Then Mowgli picked out a shady place, and lay down and slept while the buffaloes grazed round him.
Day after day Mowgli would lead the buffaloes out to their wallows, and day after day he would see Gray Brother's back a mile and a half away across the plain (so he knew that Shere Khan had not come back), and day after day he would lie on the grass listening to the noises round him, and dreaming of old days in the jungle.
At last a day came when he did not see Gray Brother at the signal place, and he laughed and headed the buffaloes for the ravine by the dhk tree, which was all covered with golden-red flowers.
These buffaloes will not charge unless they wind him, and I cannot speak their language.
Keep the cows and calves together, and the bulls and the plow buffaloes by themselves."
The other herd children, watching with the cattle half a mile away, hurried to the village as fast as their legs could carry them, crying that the buffaloes had gone mad and run away.
He was soothing the buffaloes now by voice, and Akela had dropped far to the rear, only whimpering once or twice to hurry the rear-guard.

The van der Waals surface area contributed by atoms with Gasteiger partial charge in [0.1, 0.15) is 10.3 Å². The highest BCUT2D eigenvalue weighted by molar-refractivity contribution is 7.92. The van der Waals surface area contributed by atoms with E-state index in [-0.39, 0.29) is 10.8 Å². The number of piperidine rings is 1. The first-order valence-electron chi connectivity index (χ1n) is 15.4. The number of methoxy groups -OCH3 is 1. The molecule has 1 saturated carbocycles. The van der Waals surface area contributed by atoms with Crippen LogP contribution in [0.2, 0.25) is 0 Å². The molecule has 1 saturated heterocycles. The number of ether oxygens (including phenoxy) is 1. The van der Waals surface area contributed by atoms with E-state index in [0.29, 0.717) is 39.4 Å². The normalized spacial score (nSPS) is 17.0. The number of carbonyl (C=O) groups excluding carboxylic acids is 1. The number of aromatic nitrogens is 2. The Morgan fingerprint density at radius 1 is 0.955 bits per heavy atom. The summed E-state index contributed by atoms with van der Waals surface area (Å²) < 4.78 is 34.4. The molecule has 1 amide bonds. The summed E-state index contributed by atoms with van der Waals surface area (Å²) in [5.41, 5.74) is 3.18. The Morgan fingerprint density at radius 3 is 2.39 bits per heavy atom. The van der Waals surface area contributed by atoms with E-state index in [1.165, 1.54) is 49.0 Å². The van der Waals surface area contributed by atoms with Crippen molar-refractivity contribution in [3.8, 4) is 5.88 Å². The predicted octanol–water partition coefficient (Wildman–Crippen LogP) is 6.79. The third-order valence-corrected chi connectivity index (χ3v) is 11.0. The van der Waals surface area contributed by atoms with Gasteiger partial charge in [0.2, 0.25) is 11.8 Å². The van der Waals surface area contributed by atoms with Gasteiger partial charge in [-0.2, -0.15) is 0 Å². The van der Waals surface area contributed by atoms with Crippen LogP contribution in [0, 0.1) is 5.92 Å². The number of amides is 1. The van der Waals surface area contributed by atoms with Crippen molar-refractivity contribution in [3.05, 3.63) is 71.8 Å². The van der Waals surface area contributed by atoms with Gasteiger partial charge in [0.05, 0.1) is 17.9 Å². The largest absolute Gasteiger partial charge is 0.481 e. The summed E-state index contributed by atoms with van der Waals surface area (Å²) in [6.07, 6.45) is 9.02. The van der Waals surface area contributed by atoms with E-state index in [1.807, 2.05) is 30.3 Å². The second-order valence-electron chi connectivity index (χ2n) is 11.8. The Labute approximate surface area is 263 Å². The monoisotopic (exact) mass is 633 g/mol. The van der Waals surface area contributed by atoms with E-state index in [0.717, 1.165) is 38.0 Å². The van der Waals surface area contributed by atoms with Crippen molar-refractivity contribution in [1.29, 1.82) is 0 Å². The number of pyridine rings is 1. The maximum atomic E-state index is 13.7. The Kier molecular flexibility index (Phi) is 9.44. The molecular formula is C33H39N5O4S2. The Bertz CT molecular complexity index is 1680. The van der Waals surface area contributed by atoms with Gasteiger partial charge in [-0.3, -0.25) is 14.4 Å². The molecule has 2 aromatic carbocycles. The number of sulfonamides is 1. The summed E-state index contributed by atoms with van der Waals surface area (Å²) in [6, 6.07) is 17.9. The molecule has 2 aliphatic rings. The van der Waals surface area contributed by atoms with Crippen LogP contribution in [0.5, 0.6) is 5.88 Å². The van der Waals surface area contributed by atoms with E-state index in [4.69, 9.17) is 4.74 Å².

"Now thou knowest!" and the torrent of black horns, foaming muzzles, and staring eyes whirled down the ravine just as boulders go down in floodtime; the weaker buffaloes being shouldered out to the sides of the ravine where they tore through the creepers.
Akela and Gray Brother ran to and fro nipping the buffaloes' legs, and though the herd wheeled once to charge up the ravine again, Mowgli managed to turn Rama, and the others followed him to the wallows.
Thy luck and the stupidity of thy buffaloes have helped thee to this kill.
"Now we must hide this and take the buffaloes home!
The buffaloes were anxious enough to get to the village.
At one place the shores seemed absolutely lined with buffaloes; many were making their way across the stream, snorting, and blowing, and floundering.
The buffaloes stood gazing quietly at the barge as it approached, perfectly unconscious of their danger.
Besides the buffaloes they saw abundance of deer, and frequent gangs of stately elks, together with light troops of sprightly antelopes, the fleetest and most beautiful inhabitants of the prairies.